One of my teammates, a 51-year-old rabbi, is excellent, though he jokes about his stiff joints. He plays shortstop and throws lightning bolts across the diamond. His face is bronzed by summers spent on the field in the sun. He is a grandfather now, and he worries aloud about his swing: His first few at-bats this season were weak fly balls and grounders, but in the late innings of the second game he came to life. Waiting on the first three pitches, he held back the bat as though it were a powerful bow. Sure enough, the fourth pitch of his at-bat was lazy and slow, hanging over the plate. He let loose a majestic catapult over the left-field fence. “I can still do it,” he appeared to be saying to himself as he trotted the bases. “I am still in the game.”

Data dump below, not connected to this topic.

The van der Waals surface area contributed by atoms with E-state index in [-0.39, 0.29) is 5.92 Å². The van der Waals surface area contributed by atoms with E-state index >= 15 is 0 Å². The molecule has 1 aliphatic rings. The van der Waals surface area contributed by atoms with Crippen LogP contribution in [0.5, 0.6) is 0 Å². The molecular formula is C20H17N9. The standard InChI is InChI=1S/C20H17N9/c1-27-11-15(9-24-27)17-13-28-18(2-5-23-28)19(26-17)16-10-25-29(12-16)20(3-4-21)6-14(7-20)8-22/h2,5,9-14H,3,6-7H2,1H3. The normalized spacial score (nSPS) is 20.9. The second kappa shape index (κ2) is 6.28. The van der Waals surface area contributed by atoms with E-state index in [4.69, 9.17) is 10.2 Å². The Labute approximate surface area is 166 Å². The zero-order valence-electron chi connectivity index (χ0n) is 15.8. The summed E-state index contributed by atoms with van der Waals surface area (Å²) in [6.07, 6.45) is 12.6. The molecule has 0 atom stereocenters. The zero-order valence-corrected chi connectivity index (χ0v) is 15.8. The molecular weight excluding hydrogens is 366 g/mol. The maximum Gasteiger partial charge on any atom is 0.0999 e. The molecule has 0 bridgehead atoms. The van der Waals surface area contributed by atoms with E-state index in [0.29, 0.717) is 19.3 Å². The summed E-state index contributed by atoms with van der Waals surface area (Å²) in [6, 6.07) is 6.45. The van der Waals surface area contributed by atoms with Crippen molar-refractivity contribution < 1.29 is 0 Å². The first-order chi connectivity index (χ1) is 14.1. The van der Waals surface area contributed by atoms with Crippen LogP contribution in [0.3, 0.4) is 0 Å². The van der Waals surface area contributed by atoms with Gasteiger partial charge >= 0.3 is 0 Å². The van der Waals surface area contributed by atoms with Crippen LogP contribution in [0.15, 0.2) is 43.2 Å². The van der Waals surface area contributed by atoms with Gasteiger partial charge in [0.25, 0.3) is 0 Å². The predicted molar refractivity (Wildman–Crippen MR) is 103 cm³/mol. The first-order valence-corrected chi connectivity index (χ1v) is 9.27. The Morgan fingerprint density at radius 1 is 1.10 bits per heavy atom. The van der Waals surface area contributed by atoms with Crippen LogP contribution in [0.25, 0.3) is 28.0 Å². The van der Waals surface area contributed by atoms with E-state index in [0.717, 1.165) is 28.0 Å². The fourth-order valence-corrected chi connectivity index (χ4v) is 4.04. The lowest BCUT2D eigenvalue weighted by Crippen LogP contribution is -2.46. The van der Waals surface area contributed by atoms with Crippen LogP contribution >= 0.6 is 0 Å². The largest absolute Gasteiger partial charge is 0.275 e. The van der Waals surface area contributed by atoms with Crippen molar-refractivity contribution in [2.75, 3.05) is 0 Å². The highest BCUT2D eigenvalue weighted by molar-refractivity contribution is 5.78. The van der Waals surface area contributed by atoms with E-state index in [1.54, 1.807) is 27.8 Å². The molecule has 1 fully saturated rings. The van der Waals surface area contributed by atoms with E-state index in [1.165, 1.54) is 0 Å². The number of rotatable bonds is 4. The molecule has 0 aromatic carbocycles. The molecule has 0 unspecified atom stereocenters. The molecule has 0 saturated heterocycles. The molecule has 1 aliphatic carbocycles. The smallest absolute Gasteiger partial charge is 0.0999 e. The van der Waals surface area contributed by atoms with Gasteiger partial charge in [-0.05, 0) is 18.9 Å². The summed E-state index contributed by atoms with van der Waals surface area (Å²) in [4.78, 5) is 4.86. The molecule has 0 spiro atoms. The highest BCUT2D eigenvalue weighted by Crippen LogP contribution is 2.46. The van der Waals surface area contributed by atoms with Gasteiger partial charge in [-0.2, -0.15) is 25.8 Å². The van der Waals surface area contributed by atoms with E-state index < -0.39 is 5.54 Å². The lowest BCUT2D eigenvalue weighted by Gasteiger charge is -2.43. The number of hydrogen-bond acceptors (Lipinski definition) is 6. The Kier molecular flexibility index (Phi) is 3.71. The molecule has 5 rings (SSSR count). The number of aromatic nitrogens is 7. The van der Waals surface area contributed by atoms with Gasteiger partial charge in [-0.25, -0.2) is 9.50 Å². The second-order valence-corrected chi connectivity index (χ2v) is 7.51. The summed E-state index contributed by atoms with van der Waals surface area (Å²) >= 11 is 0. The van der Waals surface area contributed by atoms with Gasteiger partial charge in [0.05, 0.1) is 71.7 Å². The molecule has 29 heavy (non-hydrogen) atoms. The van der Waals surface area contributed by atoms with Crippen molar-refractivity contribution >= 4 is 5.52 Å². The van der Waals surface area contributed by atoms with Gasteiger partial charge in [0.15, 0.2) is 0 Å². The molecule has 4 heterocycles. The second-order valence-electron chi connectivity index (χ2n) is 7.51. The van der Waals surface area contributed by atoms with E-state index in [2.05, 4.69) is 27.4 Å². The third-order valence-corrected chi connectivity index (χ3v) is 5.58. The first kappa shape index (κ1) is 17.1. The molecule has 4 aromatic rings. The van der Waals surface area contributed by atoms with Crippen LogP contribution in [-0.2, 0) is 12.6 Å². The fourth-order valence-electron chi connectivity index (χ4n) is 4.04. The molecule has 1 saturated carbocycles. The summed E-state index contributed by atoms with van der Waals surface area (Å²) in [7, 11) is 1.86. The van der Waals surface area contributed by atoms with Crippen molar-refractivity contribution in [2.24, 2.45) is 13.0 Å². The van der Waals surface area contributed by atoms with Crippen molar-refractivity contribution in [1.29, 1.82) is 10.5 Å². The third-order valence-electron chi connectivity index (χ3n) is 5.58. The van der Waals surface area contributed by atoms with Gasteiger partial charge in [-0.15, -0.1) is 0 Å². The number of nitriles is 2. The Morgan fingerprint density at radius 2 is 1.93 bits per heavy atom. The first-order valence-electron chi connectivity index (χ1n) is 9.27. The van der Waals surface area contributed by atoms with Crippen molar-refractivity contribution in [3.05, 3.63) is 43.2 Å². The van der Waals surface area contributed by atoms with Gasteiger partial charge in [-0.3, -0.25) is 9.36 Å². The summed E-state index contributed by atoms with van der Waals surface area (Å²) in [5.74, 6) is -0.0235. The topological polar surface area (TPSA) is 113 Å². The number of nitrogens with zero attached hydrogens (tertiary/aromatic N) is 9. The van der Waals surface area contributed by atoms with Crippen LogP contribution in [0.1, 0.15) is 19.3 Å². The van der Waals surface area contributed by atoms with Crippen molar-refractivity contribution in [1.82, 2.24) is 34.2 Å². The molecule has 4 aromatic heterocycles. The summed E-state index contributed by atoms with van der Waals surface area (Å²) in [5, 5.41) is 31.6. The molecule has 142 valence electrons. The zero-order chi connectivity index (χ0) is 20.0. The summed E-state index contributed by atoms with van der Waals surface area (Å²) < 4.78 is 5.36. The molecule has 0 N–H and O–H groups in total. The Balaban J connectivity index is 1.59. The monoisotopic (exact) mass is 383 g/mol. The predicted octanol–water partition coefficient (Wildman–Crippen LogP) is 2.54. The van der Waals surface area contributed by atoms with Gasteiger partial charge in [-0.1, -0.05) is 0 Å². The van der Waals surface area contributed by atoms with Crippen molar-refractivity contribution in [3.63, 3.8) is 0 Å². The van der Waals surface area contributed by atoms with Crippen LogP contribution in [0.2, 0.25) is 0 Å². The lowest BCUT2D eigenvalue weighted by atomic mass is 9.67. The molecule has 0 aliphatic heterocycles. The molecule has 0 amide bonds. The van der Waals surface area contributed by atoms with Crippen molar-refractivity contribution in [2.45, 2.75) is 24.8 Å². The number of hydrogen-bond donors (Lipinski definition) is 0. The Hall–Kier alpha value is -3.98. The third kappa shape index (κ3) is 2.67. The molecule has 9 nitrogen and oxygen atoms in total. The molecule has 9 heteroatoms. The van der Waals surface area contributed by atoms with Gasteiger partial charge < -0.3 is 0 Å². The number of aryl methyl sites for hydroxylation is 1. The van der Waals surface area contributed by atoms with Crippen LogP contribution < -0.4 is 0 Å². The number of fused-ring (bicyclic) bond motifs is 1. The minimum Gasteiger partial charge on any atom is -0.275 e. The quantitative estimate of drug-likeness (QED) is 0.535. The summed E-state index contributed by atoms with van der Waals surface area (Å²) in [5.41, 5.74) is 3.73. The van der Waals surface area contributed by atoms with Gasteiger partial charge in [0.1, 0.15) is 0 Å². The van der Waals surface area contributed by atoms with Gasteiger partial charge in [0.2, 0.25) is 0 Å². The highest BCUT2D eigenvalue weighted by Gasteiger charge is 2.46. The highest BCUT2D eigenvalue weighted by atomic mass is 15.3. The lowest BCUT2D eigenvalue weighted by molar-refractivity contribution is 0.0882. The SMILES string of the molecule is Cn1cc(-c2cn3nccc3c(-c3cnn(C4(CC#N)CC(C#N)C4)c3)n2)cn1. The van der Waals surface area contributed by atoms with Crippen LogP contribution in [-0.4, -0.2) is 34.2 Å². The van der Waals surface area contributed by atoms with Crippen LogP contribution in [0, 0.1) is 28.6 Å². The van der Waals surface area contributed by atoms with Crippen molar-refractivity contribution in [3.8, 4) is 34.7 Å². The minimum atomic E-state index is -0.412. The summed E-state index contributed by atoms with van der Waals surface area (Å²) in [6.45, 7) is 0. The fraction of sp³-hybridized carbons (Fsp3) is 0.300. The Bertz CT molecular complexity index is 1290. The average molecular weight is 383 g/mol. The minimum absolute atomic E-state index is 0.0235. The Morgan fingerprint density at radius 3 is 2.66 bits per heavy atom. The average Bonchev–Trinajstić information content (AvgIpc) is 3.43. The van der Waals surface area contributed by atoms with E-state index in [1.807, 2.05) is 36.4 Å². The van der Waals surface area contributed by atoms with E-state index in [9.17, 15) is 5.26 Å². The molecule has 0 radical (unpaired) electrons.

I saw agony on his face when he popped out or threw the ball away in the fourth inning or did any of the things that even major-leaguers sometimes do and become the goat of the game. On the other hand, I saw the fleeting but supreme pleasure he took in his well-hit ball, smacked to the heavens and beyond the fence. For me, the joy is indescribable when I fire the ball to the first baseman to beat the runner. It is embarrassing to say, but I feel an afterglow that can last for a day or even several days: I can do it, and I even have witnesses to prove it.
One recent Sunday, I was one of the last ones to be chosen for a team, and I stood at the very bottom of the order, which is basically a public acknowledgment of my weak abilities. In an unreasonable, ridiculous reflex of childhood, I lapsed into a very brief demoralizing, pout-like depression: Why was I condemned to this body? Why couldn’t I be a 6-foot-2 power hitter?